The world wants peace. The world wants everyone to have peace.
Why do so many want peace? The answer is simple:
People want peace because it's so hard to find. It's about as common as snow in a desert.
According to one study, less than 7 per cent of countries worth looking at for peace actually have peace (Adam Withnall, "World peace? These are the only 11 countries in the world that are actually free from conflict", independent, August 14, 2014); and that was in 2014, when the world was a happier place (see below).
Instead of peace, the world gets war and civil unrest (ibid). Virtually every week somebody somewhere is shooting up or blowing up someone else (ibid).
For example, during the week ending September 30, 2016, Muslims alone killed 288 people and injured 291 others in 53 attacks inside 16 countries ("Jihad report, September 24-September 30, 2016", thereligionofpeace, retrieved on October 6, 2016). For calendar year 2015, Muslims killed 27,594 people and injured another 26,141 in 2,862 attacks in 53 countries (ibid, "List of attacks, 2015).
Peace isn't just rare. It's very rare; and the rarer it is, the more desirable it becomes.
Peace is going to remain desirable for a long time. The world has been getting incrementally less peaceful every year (Withnall, ibid).
The world wants what it cannot get. What's the world to do?
Here's a suggestion. If you want peace, start with imagination.
Here's a video. It's from isrealvideonetwork. It's only 1:55 long. It's called, "Imagine--the Israeli version".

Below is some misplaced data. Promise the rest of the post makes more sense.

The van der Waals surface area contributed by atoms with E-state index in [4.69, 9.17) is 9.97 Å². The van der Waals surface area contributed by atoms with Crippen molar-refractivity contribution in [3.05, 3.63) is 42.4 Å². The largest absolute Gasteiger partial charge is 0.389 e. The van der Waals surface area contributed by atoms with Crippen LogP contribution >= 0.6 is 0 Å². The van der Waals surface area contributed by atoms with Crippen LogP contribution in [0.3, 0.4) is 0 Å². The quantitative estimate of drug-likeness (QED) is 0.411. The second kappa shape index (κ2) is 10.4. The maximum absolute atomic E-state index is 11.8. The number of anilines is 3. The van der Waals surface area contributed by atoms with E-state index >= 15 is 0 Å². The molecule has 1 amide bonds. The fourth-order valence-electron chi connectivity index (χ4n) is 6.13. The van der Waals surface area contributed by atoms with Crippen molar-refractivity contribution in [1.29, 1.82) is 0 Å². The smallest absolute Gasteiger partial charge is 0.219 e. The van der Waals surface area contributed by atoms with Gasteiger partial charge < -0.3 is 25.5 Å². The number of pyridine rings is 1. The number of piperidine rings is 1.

It's title and melody come from the John Lennon song, "Imagine".
It's about Israel. It's about peace. It's about living in place where you are surrounded by violence (there's a still photo at 1:31-1:32 which doesn't seem to match the song you'll hear; please focus on the words of the song):
Consider this tiny Israel. It's surrounded by hate. It's the unrelenting target of hate.
It's surrounded by cultures where young people don't idolize peace. They idolize Adolph Hitler ("Bahraini writer: I was shocked to discover how many young Arabs idolize Adolph Hitler", MEMRI, September 22, 2016).
Yes, young Arabs who surround Israel respect and admire a man who murdered six million Jews. How sick is that?
With people like this, peace seems impossible. No wonder peace is so rare.
We Jews of Israel understand what is rare. After all, the Jewish people are practically rarity itself: we are less than 2 tenths of one percent of the world's population. That's rare, isn't it?
We are a rare people who live in a bubble of white-hot hate, the intensity of which you cannot imagine. We are constantly threatened with annihilation. We are forever surrounded by calls to kill us.
Nevertheless, we--this rarest of peoples--think of peace. Ever the object of hate, we have learned from our persecutions. We know exactly what to do. We do the last thing anyone expects.
We sing of peace.
Imagine what that means.
Jews, the rarest of peoples, teach the world that peace--that rarest of human achievements--is possible. You simply begin with song. You begin with prayer.
You begin with, ‘imagine’.